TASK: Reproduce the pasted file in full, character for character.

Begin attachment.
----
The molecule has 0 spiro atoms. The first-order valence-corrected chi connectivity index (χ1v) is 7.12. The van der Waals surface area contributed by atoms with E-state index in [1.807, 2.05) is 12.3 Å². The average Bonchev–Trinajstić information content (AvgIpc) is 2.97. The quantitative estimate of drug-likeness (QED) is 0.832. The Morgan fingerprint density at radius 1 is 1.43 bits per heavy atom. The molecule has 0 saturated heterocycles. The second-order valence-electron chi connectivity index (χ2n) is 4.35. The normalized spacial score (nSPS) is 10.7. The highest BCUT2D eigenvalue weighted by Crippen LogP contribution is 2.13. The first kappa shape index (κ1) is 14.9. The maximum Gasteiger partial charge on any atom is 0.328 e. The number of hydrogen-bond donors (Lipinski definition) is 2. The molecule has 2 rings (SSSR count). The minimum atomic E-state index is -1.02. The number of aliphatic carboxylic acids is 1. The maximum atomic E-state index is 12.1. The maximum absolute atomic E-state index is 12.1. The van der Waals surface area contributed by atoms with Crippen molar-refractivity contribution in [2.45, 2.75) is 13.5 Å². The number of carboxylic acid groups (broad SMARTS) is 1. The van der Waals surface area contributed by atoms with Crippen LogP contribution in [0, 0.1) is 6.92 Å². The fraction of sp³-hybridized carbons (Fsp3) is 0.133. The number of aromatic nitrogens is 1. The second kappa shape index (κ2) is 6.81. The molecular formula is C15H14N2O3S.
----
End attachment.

The molecule has 0 spiro atoms. The first-order valence-corrected chi connectivity index (χ1v) is 7.12. The van der Waals surface area contributed by atoms with E-state index in [1.807, 2.05) is 12.3 Å². The average Bonchev–Trinajstić information content (AvgIpc) is 2.97. The quantitative estimate of drug-likeness (QED) is 0.832. The Morgan fingerprint density at radius 1 is 1.43 bits per heavy atom. The molecule has 0 saturated heterocycles. The second-order valence-electron chi connectivity index (χ2n) is 4.35. The normalized spacial score (nSPS) is 10.7. The highest BCUT2D eigenvalue weighted by Crippen LogP contribution is 2.13. The first kappa shape index (κ1) is 14.9. The maximum Gasteiger partial charge on any atom is 0.328 e. The number of hydrogen-bond donors (Lipinski definition) is 2. The molecule has 2 rings (SSSR count). The minimum atomic E-state index is -1.02. The number of aliphatic carboxylic acids is 1. The maximum atomic E-state index is 12.1. The maximum absolute atomic E-state index is 12.1. The van der Waals surface area contributed by atoms with Crippen molar-refractivity contribution in [2.45, 2.75) is 13.5 Å². The number of carboxylic acid groups (broad SMARTS) is 1. The van der Waals surface area contributed by atoms with Crippen LogP contribution in [0, 0.1) is 6.92 Å². The fraction of sp³-hybridized carbons (Fsp3) is 0.133. The number of aromatic nitrogens is 1. The second kappa shape index (κ2) is 6.81. The molecular formula is C15H14N2O3S.